Supporters of Josh Duggar and his parents continue to abound, so I thought it might be useful to talk about why it is we keep talking about the scandal they all wish we’d shut up about already. Here are three reasons why we aren’t shutting up about what he or his parents did.
1. Highlighting abuse forces Christians to confront the fact that their religion does not, intrinsically, make Christians better people–and thus that their members are not suited to hold unfettered power over other people’s lives.
I don’t think Christians like hearing that point. I mean, sure, they know their brethren are largely flaming hypocrites–every Christian is to some extent, thanks to the bizarre “thought crime” sin setup they follow and the black-and-white, all-or-nothing mentality the religion teaches–but one of the worst cultural blind spots Christians have is assuming that their religion produces better people than other religions or no religion at all. They need to hear–often, and at length–that one can be good without “God,” but more importantly one can horrible even with “God.” Otherwise they will live in their land of “ought,” in a culture that brutally punishes anybody who dissents or contradicts the group’s ideas, and in that manner will never confront the truth that is.
The funny thing is that most Christians have ready rationalizations at hand when confronted with their peers’ hypocrisy: “don’t judge the religion by its adherents,” “it’s not a museum for saints but a hospital for sinners,” “#notallchristians,” and many, many more. Hell, if they put half as much effort into actually being decent people than they do into rationalizing why they, as a group, are known more for their hypocrisy than for their ability to live even the smallest bit like their Savior told them to live, they wouldn’t have as much trouble as they do with eroding credibility.
But I don’t think most of them really think of those bad apples as TRUE CHRISTIANS™, so those rationalizations don’t really impact them or their opinions much. The Duggars were by most Christians’ reckoning TRUE CHRISTIANS™, and yet the family’s oldest son was a monster who preyed on tiny little girls, and then his crimes were covered up by his parents for many years.
One thing that I had a lot of trouble with as a Christian was coming face to face with the fact that plenty of people who were, by my religion’s standards, bound for Hell were actually way more moral than Christians were–and plenty more people who were by all appearances “saved” were absolutely terrible and immoral monsters. The more I noticed this discrepancy, the less inclined I was to think I knew better than non-Christians what they needed to do with their lives, the less comfortable I was with trying to control other people and make their decisions for them, and–yes, so very yes–the less confident I felt in trying to proselytize them.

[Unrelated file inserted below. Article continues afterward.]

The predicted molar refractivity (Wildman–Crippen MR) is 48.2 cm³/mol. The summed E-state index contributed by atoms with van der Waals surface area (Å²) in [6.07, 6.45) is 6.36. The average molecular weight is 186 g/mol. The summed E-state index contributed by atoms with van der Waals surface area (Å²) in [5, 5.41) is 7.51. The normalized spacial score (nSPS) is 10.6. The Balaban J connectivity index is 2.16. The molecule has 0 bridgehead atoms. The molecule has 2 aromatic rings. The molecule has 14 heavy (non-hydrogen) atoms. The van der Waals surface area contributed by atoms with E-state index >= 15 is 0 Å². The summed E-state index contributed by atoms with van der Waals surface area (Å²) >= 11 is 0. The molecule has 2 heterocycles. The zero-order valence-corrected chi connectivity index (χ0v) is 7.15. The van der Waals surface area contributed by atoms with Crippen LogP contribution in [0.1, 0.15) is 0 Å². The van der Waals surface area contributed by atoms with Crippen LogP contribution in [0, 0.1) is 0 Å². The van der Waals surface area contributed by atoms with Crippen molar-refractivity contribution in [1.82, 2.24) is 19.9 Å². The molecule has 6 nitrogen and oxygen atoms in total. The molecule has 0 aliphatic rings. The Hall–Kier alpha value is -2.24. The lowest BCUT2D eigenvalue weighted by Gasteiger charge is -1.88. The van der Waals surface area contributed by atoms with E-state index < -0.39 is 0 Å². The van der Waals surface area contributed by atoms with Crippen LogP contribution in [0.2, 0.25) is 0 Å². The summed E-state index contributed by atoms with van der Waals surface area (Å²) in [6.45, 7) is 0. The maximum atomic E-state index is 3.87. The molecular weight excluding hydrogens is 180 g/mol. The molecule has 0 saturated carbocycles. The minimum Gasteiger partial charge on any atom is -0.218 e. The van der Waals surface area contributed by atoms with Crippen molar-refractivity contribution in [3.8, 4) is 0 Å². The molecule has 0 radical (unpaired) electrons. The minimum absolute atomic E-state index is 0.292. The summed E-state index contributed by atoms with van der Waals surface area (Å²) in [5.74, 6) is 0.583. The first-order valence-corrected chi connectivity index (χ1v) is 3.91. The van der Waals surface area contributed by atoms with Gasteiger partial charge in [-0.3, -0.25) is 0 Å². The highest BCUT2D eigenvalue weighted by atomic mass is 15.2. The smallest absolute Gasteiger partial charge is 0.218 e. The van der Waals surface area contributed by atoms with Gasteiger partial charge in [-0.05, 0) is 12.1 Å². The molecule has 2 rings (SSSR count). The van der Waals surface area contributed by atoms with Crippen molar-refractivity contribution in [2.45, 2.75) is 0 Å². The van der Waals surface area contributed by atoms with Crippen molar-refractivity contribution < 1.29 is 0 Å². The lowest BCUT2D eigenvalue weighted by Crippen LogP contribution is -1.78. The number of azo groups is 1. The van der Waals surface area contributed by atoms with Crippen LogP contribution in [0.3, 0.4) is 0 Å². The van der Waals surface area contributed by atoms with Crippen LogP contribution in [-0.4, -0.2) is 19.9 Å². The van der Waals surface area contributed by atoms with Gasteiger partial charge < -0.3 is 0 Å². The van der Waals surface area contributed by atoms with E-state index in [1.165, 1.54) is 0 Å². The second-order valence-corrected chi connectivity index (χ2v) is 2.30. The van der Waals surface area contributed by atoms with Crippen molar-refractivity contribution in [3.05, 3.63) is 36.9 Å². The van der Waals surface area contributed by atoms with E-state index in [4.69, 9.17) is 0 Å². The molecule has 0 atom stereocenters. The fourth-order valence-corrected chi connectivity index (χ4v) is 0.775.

The idea of a theocracy headed by TRUE CHRISTIANS™ really only works if those Christians really are suited to lead and to have that kind of authority. If “Jesus” isn’t making TRUE CHRISTIANS™ better able to handle that kind of power (and whoa nelly, gang, he deffo isn’t) and there is absolutely no way to tell who is and isn’t a TRUE CHRISTIAN™ until a scandal erupts, then there’s no point in setting Christians up with unwarranted, unfettered power. Every single time we try to do that anyway as a society, we get back nothing but scandals and abuse.
If Christians can’t even live the way their Bible tells them to live, then they have no right to try to tell anybody else how to live. Clearly they can’t do it, so they don’t get to try to force anyone else to do it. Maybe the problem is that they know they can’t do it and they’re trying to get the focus off themselves, but that’s a malfunction they need to address before trying to strong-arm anybody else into doing what they themselves cannot. A pity their holy book didn’t address that tendency people have to focus on others when they themselves are guilty as hell; if it did, then maybe they wouldn’t be trying this hard to shut everyone else up about their own flaws. But there I go being all silly again.